DENVER — WaterFurnace Intl. Inc. recently held its 2017 annual sales meeting in Denver, and as you can imagine, the 30 percent residential and 10 percent commercial federal tax credits for geothermal heat pump systems that expired Dec. 31, 2016, were on everybody’s minds.
“If you take what you learned in the old school — prior to the tax rebates — you guys have some secret sauce that you can use to continue to be very successful selling geothermal, whether the tax credits are extended or not,” said Michael Albertson, senior vice president, WaterFurnace Intl. Inc. “We look forward to the challenge.”
WaterFurnace’s 2016 sales numbers reflected the expiring tax credits’ impact on its business as 39 percent of its sales occurred in the fourth quarter of 2016 as contractors accelerated their sales pitches before the turn of the calendar. Furthermore, 17 percent of the company’s sales materialized in December.
New WaterFurnace president and CEO, John Thomas, who joined the company in December, introduced himself to attendees and laid out what the industry is up against.
He mentioned how some individuals are unsure of exactly how to sell geothermal equipment in lieu of the 30 percent tax credit. Thomas also stated that natural gas is the home heating source for more than 50 percent of the homes in North America and that natural gas prices are at a 20-year low.
“Are we going to use this challenge as an opportunity or as an excuse to be pessimistic?” Thomas asked. “I say we choose the opportunity side. We are committed to innovation. The concept of green comfort is not a trend or a fad; it will be sustainable going into the future without question.”
And while that might be a strong headwind the industry is flying into, Thomas was quick to point out that contractors have the tools to grow the geothermal market.
His first order of business: change how contractors sell geothermal to homeowners.
“Every sales call is like an interview,” Thomas said. “Unless you treat that sales call as an interview and do your homework prior on what you think will influence the buyer’s decision on hiring your solutions, you will not land as many jobs.”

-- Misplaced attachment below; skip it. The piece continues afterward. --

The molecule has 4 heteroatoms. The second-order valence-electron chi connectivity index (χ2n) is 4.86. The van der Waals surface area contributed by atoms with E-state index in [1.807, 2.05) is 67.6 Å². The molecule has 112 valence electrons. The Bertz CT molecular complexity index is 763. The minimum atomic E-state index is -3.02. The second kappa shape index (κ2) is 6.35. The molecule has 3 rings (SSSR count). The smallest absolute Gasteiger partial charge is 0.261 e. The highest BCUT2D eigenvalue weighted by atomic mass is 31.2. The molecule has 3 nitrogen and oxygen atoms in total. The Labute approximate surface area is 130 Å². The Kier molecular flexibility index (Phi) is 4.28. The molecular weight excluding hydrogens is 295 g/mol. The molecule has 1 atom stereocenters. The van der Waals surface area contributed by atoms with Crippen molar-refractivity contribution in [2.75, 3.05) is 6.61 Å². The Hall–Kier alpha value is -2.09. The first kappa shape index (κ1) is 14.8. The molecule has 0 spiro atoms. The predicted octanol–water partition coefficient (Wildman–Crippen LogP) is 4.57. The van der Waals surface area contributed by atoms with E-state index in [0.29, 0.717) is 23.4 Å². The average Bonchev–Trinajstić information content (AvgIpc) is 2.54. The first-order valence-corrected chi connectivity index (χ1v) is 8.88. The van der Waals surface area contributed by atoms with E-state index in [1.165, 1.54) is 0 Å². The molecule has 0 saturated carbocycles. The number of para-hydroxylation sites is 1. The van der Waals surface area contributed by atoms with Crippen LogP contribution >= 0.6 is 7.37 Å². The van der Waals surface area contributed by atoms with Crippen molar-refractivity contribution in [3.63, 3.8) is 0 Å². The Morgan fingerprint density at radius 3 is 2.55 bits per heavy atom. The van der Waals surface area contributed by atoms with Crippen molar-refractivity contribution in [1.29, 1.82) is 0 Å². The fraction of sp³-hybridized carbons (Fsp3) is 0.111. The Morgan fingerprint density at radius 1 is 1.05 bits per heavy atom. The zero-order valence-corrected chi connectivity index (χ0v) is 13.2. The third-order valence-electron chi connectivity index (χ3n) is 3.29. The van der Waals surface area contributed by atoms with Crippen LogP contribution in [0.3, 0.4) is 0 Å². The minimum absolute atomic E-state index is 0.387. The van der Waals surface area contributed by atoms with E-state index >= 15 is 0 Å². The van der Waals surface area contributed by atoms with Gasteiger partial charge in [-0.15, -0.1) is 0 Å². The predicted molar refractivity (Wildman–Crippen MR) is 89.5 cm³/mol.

The CEO broke geothermal buyers into three different categories — comfort, purpose, and financial — and said it is up to contractors to decide which buyers they are sitting across from.
Comfort buyers like both the comfort the technology brings to its home and the acoustics. They like the fact that they won’t have a condenser humming during a family barbecue. Purpose buyers are motivated by the technology’s environmental impact. They like the efficiency and the energy consumption part of geothermal.
Finally, financial buyers are all about the money. These are the customers that can be the most challenging to sales people. They’ll force contractors to redefine the economic model on payback and have a compelling story to get consumers to purchase the geothermal solution, Thomas said.
“Do your sales people know what your fundamental purpose is on how you want to market it? Do they know how to recognize a consumer’s primary buying motivation within 10 minutes of the sales call? If you try to sell a money person the other categories or vice versa, you won’t get the hit rate you want,” Thomas said. “If you’re selling on the economic part of it, you’re in the energy business, not the comfort business.”
Thomas also tackled the natural gas issue head on.
“Natural gas is in a boom-bust cycle that we have not seen in 30 years,” he said. “It all has to do with fracking, which has driven price levels low. A lot of market information says there is no way natural gas prices, as they exist today, will last. How do we find a way to change the discussion with consumers to take a longer view about energy costs instead of what we are experiencing right now?”
With much of the talk centering on sales and the geothermal market, there was also time for products. WaterFurnace highlighted its new SAH Air Handler, which comes in three new cabinet sizes, is available in 2- to 6-ton capacities, and utilizes R-410A refrigerant. When paired with the 5 Series split system, the product can be a solution for replacing an air conditioner or heat pump in homes with limited utility space.
WaterFurnace also discussed its 7 Series variable capacity product, which has seen great growth in the last five years and now makes up 20 percent of the company’s unit sales.
“The 7 Series is one of our cornerstones,” said Sean Dillon, vice president of residential sales, WaterFurnace. “In addition, our advanced zoning system is very important. Large custom homes with one unit and four to six zones create a much more cost-effective and comfortable home.”
Publication date: 5/10/2017